THE US and Iran have now officially declared each other as ‘terrorists’, sparking further fears that the two countries could be spiraling towards an all-out war.
The bill was passed by Iranian parliament last week in retaliation for President Trump’s decision this month to designate Iran’s Jihadist-linked Revolutionary Guards as a foreign terrorist organization.
It is currently not clear what the impact of the new Iranian law might have on U.S. forces or their Middle East operations.
Iran’s ‘Supreme Leader’, Rouhani, instructed the ministry of intelligence, ministry of foreign affairs, the armed forces, and Iran’s supreme national security council to implement the law declaring America as terrorist enemies, state media reported.
The law specifically labels as a terrorist organization the United States Central Command (CENTCOM), which is responsible for U.S. military operations in the Middle East and Afghanistan.
“These two forces that are designated as terrorist groups reciprocally might confront (each other) in the Persian Gulf or any other region” Iranian Deputy Foreign Minister Abbas Araqchi was quoted as saying. “The United States will surely be responsible for such a situation,”
The United States has already blacklisted dozens of groups and individuals for their extreme affiliations with the Guards, but until Trump’s decision, not the organization as a whole.
Comprising an estimated 125,000-strong military with army, navy and air units, the Revolutionary Guards (IRGC) also command the Basij, a religious radical volunteer paramilitary force, and control Iran’s ballistic missile programs.
Long-tense relations between Tehran and Washington took a turn for the worse in May 2018 when Trump pulled out of a 2015 nuclear deal between Iran and six world powers, reached before he took office, and reimposed sanctions.
Revolutionary Guards commanders have repeatedly threatened war, reminding America that U.S. bases in the Middle East and U.S. aircraft carriers in the Gulf are within range of Iranian missiles.
Rouhani said on Tuesday that the Islamic Republic will continue to export oil despite U.S. sanctions aimed at reducing the country’s crude shipments to zero.
The United States on Monday designated Iran’s Revolutionary Guard a “foreign terrorist organization” in a move to increase pressure on the country that could also have significant military, diplomatic and economic implications throughout the Middle East and beyond.
It is the first time that the U.S. has designated a part of another government as a terrorist organization. The designation sparked retaliation from Iran, whose Supreme National Security Council designated the United States Central Command and all its forces as terrorist, and could potentially open hundreds of foreign companies and business executives to U.S. travel bans and possible prosecution.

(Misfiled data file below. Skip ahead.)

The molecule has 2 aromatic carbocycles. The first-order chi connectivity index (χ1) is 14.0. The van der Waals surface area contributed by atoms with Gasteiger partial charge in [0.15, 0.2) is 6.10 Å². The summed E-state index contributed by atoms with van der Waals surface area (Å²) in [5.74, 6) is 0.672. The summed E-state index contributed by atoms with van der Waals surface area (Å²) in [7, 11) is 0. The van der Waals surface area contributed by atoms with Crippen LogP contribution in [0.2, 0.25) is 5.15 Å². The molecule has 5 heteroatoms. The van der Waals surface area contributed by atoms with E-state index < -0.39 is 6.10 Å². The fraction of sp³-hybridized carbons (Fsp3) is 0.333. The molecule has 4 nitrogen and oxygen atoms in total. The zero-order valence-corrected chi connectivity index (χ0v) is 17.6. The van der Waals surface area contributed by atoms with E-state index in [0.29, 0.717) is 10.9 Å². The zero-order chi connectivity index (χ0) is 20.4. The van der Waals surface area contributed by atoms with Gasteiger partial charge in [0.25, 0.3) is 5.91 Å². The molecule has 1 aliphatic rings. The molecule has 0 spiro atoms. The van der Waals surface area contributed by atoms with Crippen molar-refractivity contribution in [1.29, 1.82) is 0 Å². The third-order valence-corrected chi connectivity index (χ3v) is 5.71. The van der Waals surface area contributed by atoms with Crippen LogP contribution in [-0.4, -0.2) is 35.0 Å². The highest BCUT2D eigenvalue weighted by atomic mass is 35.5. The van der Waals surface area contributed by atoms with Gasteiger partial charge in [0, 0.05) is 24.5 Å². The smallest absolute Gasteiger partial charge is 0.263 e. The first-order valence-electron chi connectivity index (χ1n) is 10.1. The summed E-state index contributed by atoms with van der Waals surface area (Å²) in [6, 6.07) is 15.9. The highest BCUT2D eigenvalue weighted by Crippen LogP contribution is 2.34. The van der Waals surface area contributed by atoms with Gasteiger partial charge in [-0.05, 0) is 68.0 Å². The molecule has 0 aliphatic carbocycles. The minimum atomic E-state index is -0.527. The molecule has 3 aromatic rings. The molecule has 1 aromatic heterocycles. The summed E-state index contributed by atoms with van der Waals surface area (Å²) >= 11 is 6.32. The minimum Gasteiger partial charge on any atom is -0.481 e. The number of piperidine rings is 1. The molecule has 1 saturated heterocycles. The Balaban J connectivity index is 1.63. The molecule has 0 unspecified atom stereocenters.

“This unprecedented step, led by the Department of State, recognizes the reality that Iran is not only a state sponsor of terrorism, but that the IRGC actively participates in, finances and promotes terrorism as a tool of statecraft,” President Donald Trump said.
Secretary of State Mike Pompeo said the move is part of an effort to put “maximum pressure” on Iran to end its support for terrorist plots and militant activity that destabilizes the Middle East.
The designation blocks any assets that IRGC entities may have in U.S. jurisdictions and bars Americans from any transactions with it. When it takes effect next week, it will allow the U.S. to deny entry to people found to have provided the Guard with “material support” or prosecute them for sanctions violations. Those could include European and Asian companies and businesspeople who deal with the Guard’s many affiliates.
“It makes crystal clear the risks of conducting business with, or providing support to, the IRGC,” Trump said. “If you are doing business with the IRGC, you will be bankrolling terrorism.”
Pompeo said the action should serve as a warning to corporate lawyers to ensure any business their companies do in Iran is not with any entity affiliated with the Guard.
The State Department currently designates more than 60 organizations, including as al-Qaida and the Islamic State, Hezbollah and numerous militant Palestinian factions, as “foreign terrorist organizations.” But none of them is a state-run military.
Iran had threatened to retaliate for the decision, and shortly after it was announced foreign Minister Mohammad Javad Zarif called on President Hassan Rouhani to include Mideast-based U.S. forces on Iran’s own terrorist list, the official IRNA news agency reported. Zarif also sent a protest note over the U.S. designation to the Swiss Embassy in Tehran, which looks after the U.S. interests in Iran.
Responding to Iran’s threats against US personel and territories, Trump said that if it happened, it would be the “end of Iran”.